TITLE: Vice President, Chief Program Officer
FUNDING AREAS: Early childhood development, education and welfare
CONTACT: Visit PeopleFinder for email and phone number (paid subscribers only)
IP TAKE: Cohen's career primarily involves administration and planning, but it's most important to take a look at his regional focuses: New York, Baltimore, and New Jersey. These are three of the most notoriously hard-up urban centers on the east coast in terms of child welfare, the area in which he works.
PROFILE: Steve Cohen serves as vice president, chief program officer, and serves on the Annie E. Casey Board of Trustees as well. He advises the foundation's president and oversees all of their individual initiatives. Foundation Watch points out that the foundation's roster, both staff and board members, is peppered quite generously with the acronyms of academic credentials. With a bachelor's degree in history and economics from Cornell University and a master's in public administration from the Woodrow Wilson School at Princeton University, Cohen is no exception.
In 2003 and 2004, the state of New Jersey was doubled over on itself, engrossed in the seriously painful self-surgery of overhauling their Division of Youth and Family Services (DYFS). The agency, "widely viewed as a dismal failure" according to The Philadelphia Inquirer, fell into disfavor with the now ex-Governor Jim McGreevy. DYFS wound up with some rank egg on its face in January of 2003, when the body of Faheem Williams, a 7 year-old, showed up in a Newark basement along with his two brothers, almost dead from starvation, after the department had closed a case on them. The otherwise publicity-shy department started out calling out to NJ press; it wasn't long before McGreevy started calling for DYFS scalps.
Cohen was charged with the task of collecting those scalps. The McGreevy administration "agreed to be supervised by a panel of child welfare experts who would work with human services officials to hammer out a reform plan," according to Bergen County's Record, and Cohen led the panel responsible for putting it together.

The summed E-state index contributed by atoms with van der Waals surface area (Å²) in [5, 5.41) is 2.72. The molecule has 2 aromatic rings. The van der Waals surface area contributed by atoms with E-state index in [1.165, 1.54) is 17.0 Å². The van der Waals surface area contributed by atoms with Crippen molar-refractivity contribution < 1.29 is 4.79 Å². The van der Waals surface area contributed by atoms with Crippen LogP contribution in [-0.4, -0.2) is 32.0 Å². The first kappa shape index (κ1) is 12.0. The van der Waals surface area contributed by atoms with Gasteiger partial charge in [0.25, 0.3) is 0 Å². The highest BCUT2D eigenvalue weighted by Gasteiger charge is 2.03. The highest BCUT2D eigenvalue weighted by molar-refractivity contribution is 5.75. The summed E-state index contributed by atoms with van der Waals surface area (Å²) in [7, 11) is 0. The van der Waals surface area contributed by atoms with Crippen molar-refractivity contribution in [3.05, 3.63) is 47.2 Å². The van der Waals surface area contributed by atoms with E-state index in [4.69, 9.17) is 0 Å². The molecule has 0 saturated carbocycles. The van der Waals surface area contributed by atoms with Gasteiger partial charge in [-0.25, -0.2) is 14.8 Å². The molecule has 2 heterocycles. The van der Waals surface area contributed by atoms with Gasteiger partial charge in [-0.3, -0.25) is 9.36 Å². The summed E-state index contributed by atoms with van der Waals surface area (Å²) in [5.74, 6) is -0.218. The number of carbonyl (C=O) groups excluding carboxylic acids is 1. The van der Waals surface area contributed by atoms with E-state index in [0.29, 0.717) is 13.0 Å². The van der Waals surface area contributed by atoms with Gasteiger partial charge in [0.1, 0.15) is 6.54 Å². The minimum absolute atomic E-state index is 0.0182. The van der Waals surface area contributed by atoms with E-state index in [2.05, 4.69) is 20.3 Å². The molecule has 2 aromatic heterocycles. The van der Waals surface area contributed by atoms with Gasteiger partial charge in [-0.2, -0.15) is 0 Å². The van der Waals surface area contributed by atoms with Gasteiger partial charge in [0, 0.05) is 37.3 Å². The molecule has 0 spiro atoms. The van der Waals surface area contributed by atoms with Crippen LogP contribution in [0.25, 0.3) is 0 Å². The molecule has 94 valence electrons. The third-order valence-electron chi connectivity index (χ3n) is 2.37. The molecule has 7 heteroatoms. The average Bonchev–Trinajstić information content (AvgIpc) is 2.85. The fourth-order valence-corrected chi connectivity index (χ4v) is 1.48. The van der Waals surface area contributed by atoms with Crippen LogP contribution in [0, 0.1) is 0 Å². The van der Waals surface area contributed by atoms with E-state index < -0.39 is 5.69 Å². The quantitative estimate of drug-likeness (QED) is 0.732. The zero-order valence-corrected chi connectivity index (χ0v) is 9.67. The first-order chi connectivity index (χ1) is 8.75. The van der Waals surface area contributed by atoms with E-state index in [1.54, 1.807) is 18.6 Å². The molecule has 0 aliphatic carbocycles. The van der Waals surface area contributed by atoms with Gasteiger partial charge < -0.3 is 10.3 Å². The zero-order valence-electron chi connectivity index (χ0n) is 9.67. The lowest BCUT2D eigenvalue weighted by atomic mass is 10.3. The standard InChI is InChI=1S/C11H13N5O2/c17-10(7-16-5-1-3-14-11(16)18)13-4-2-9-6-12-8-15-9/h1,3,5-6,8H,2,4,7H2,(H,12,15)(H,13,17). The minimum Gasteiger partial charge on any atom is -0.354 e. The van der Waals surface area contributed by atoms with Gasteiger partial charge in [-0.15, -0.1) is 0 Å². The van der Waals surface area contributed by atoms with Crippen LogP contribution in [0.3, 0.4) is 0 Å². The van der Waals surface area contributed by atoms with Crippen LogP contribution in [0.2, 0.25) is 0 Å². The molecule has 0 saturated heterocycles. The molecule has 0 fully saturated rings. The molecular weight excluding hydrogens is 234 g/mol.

Although it sounds contradictory at first, the new plan as it evolved under Cohen aimed to “keep a child with birthparents, and (a plan) that results in moving the child into foster care and a permanent adoptive home.” Point being: Do what's best and most consistent for the child in his or her direction situation. The other aspect of Cohen's the plan involved ensuring that a single caseworker stays with a child for as long as possible, instead of jostling cases between several different social services workers who must learn the case history from scratch each time.
Cohen also understands the value of hard data. He contributed to the Annie E. Casey Foundation's 2010 Kids Count Data Book, a state-by-state analysis of child welfare. The report contains data on teen pregnancies, parent employment per-household, infant mortality rates, birth weights, and other benchmarks organized according to major ethnic groups.
In 2011, he moderated a discussion in New York called The Long Road/ One Year Home Symposium. The conference discussed observations on the "case records of 153 children out of more than 4,000 who have remained in foster care for two years or more despite being slated for reunification with their parents or adoption" in NYC's foster-care system.
Cohen approaches his work from a place of compassion. In a Time article entitled "We Need to Rethink 'Bad' Parents," Cohen stated, "[M]ost of the families involved with the child-welfare system are committed to their kids and are torn up by not being able to raise their kids safely.”